In July 2006 grants of $9 million were given to Texas Science, Technology, Engineering and Mathematics (T-STEM) academics of the Texas Schools. The grants will go to the creation of 12 new academies and centers in the Texas Schools. T-STEM is a program that provides $71 million to various math and science projects at secondary Texas Schools.
The T-STEM project is under the umbrella of the larger Texas High School Project (THSP), which has the goal of increasing graduation and enrollment rates in public Texas Schools. The THSP is funded by both public and private funds in the amount of $261 million. Its partners include the Bill & Melinda Gates Foundations, the Michael & Susan Dell Foundation, the Office of the Governor and others.
Why Fund Math & Science in the Texas Schools?
Concerns that both Texas Schools and American students in general are falling behind in the areas of math and science have increased greatly with recent technology. Federal mandates from the No Child Left Behind (NCLB) Act have also added to pressure for Texas Schools to increase academic performance of its students in these areas. Finally, awareness of an increasing achievement gap between races and economic levels has prompted Texas Schools to make these changes.
According to Texas Governor Rick Perry, “The T-STEM initiative focuses our efforts where they are needed most- in areas where there are a high number of disadvantaged students who are too often left in the shadows of opportunity. This initiative will help us close the science and math gap that exists in our schools today before it becomes a salary gap for tomorrow’s workers, and an opportunity gap for Texas families.”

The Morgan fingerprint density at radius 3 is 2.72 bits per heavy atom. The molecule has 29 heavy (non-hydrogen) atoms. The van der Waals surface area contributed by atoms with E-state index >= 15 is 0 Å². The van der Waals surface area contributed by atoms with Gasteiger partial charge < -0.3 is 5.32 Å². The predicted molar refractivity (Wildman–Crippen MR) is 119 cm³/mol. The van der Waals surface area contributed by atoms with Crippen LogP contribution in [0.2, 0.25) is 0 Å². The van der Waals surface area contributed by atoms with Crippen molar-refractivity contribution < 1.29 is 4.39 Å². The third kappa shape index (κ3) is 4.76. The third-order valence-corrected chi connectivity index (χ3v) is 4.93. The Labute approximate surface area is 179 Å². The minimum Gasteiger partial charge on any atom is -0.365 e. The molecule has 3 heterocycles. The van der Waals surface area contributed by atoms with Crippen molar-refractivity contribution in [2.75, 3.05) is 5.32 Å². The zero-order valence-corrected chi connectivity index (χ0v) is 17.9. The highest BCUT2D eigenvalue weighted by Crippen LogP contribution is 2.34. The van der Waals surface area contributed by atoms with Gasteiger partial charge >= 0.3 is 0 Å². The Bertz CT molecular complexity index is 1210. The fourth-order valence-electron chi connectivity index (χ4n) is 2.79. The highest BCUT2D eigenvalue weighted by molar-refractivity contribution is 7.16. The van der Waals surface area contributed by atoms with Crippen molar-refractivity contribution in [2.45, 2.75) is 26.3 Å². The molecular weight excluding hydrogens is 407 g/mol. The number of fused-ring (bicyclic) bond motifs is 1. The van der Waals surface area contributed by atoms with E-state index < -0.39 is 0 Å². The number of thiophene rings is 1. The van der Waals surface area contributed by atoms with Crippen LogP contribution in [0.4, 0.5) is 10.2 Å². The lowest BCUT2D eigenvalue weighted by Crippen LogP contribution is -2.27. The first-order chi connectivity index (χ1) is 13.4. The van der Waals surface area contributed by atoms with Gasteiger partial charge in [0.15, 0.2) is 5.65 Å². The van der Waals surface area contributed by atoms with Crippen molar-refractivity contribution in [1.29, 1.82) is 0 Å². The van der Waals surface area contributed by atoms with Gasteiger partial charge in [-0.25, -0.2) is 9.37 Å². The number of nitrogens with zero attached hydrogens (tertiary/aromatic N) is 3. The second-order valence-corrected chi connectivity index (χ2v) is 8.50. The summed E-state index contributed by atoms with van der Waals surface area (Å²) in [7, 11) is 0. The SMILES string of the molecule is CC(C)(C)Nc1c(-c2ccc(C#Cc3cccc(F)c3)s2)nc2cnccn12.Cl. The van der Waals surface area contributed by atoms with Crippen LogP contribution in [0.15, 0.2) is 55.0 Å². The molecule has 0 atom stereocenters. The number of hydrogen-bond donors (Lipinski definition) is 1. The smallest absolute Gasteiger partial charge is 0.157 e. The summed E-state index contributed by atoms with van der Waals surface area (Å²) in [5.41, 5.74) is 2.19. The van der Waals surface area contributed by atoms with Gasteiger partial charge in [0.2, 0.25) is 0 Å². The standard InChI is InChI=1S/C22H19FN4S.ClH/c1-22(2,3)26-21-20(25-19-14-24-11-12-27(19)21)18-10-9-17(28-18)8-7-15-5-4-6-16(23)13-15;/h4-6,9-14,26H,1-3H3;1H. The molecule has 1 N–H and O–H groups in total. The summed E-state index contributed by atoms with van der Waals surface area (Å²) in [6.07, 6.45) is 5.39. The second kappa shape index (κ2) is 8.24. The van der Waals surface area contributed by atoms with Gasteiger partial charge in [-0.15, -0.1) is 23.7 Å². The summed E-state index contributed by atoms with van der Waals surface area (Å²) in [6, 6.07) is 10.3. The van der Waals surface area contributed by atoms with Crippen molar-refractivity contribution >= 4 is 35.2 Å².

Methods For Support and Instruction in the Texas Schools
Funds from both the THSP and T-STEM will provide resources, instructional methods, and innovative approaches to better educate students at Texas Schools in math and science related areas. THSP funds are devoted to creating new and redesigned Texas high schools, training teachers, and preparing students for college. The development of five new T-Stem centers will give instructional materials to the schools, offer training to school educators, and evaluate best practices that can be recreated in other Texas Schools.
Charter schools, small schools, and a YES College Preparatory Academy will be funded with the three implementation grants awarded to Texas Schools to open T-STEM academies. Four start-up grants have been provided that will give $480,000 to four new academies that will open in fall of 2007. Educators and Administrators of Texas Schools are hopeful that the launch of the T-STEM programs in 2007 will reverse the trend of the growing achievement gap.
To learn about fingertip injuries and fingertip pain, visit the Finger Pain website.